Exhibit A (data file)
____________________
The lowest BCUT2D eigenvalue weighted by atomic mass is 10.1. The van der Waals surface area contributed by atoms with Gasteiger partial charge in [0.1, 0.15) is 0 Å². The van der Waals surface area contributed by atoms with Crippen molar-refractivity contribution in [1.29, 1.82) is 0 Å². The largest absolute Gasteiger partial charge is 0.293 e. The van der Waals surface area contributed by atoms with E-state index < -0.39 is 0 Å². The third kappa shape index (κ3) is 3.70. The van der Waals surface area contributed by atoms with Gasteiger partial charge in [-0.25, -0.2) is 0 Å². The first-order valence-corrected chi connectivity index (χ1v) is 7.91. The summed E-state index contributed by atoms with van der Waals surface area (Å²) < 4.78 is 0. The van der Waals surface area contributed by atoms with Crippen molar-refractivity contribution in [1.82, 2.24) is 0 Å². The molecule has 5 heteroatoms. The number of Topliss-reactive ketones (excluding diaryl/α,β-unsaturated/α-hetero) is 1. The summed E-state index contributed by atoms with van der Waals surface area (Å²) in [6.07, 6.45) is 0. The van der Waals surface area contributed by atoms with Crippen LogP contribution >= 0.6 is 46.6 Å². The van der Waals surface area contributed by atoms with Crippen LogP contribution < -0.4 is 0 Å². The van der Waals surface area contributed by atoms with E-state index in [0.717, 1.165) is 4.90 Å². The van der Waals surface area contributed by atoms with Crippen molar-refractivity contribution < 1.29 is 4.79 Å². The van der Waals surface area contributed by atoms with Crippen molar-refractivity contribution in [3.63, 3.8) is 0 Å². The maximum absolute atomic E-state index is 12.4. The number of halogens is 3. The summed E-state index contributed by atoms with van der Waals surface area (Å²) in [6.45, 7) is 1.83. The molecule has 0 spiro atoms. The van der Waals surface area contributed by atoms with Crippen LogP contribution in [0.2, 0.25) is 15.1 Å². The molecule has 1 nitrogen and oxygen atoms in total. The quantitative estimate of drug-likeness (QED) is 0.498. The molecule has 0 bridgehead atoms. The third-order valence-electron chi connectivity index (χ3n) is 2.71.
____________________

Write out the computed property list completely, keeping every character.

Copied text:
The lowest BCUT2D eigenvalue weighted by atomic mass is 10.1. The van der Waals surface area contributed by atoms with Gasteiger partial charge in [0.1, 0.15) is 0 Å². The van der Waals surface area contributed by atoms with Crippen molar-refractivity contribution in [1.29, 1.82) is 0 Å². The largest absolute Gasteiger partial charge is 0.293 e. The van der Waals surface area contributed by atoms with E-state index < -0.39 is 0 Å². The third kappa shape index (κ3) is 3.70. The van der Waals surface area contributed by atoms with Gasteiger partial charge in [-0.25, -0.2) is 0 Å². The first-order valence-corrected chi connectivity index (χ1v) is 7.91. The summed E-state index contributed by atoms with van der Waals surface area (Å²) < 4.78 is 0. The van der Waals surface area contributed by atoms with Crippen molar-refractivity contribution in [1.82, 2.24) is 0 Å². The molecule has 5 heteroatoms. The number of Topliss-reactive ketones (excluding diaryl/α,β-unsaturated/α-hetero) is 1. The summed E-state index contributed by atoms with van der Waals surface area (Å²) in [6.07, 6.45) is 0. The van der Waals surface area contributed by atoms with Crippen LogP contribution >= 0.6 is 46.6 Å². The van der Waals surface area contributed by atoms with Crippen LogP contribution < -0.4 is 0 Å². The van der Waals surface area contributed by atoms with E-state index in [0.717, 1.165) is 4.90 Å². The van der Waals surface area contributed by atoms with Crippen molar-refractivity contribution < 1.29 is 4.79 Å². The van der Waals surface area contributed by atoms with Crippen molar-refractivity contribution in [3.63, 3.8) is 0 Å². The maximum absolute atomic E-state index is 12.4. The number of halogens is 3. The summed E-state index contributed by atoms with van der Waals surface area (Å²) in [6.45, 7) is 1.83. The molecule has 0 spiro atoms. The van der Waals surface area contributed by atoms with Crippen LogP contribution in [0.2, 0.25) is 15.1 Å². The molecule has 1 nitrogen and oxygen atoms in total. The quantitative estimate of drug-likeness (QED) is 0.498. The molecule has 0 bridgehead atoms. The third-order valence-electron chi connectivity index (χ3n) is 2.71.